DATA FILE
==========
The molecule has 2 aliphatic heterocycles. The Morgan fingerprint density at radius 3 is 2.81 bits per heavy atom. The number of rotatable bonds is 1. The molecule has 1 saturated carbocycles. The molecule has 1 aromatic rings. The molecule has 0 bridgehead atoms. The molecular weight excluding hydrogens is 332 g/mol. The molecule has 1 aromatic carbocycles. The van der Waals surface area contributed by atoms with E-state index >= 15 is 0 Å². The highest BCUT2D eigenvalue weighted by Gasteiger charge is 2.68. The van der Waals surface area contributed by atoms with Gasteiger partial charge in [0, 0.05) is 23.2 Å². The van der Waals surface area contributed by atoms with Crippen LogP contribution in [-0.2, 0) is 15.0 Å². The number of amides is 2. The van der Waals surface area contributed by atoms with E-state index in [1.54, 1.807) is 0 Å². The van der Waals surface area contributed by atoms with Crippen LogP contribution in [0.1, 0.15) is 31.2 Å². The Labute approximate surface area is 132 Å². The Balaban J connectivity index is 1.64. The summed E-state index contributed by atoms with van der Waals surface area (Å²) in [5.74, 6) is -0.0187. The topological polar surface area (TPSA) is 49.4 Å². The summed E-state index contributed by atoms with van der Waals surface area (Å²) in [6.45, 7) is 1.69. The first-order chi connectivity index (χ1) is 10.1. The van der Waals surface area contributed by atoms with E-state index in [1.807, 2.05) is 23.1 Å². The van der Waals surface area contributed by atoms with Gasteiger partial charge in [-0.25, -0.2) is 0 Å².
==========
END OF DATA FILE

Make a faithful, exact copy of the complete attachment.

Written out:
The molecule has 2 aliphatic heterocycles. The Morgan fingerprint density at radius 3 is 2.81 bits per heavy atom. The number of rotatable bonds is 1. The molecule has 1 saturated carbocycles. The molecule has 1 aromatic rings. The molecule has 0 bridgehead atoms. The molecular weight excluding hydrogens is 332 g/mol. The molecule has 1 aromatic carbocycles. The van der Waals surface area contributed by atoms with E-state index >= 15 is 0 Å². The highest BCUT2D eigenvalue weighted by Gasteiger charge is 2.68. The van der Waals surface area contributed by atoms with Gasteiger partial charge in [0, 0.05) is 23.2 Å². The van der Waals surface area contributed by atoms with Crippen LogP contribution in [-0.2, 0) is 15.0 Å². The number of amides is 2. The van der Waals surface area contributed by atoms with E-state index in [1.54, 1.807) is 0 Å². The van der Waals surface area contributed by atoms with Crippen LogP contribution in [0.1, 0.15) is 31.2 Å². The Labute approximate surface area is 132 Å². The Balaban J connectivity index is 1.64. The summed E-state index contributed by atoms with van der Waals surface area (Å²) in [5.74, 6) is -0.0187. The topological polar surface area (TPSA) is 49.4 Å². The summed E-state index contributed by atoms with van der Waals surface area (Å²) in [6.45, 7) is 1.69. The first-order chi connectivity index (χ1) is 10.1. The van der Waals surface area contributed by atoms with E-state index in [1.807, 2.05) is 23.1 Å². The van der Waals surface area contributed by atoms with Gasteiger partial charge in [-0.25, -0.2) is 0 Å².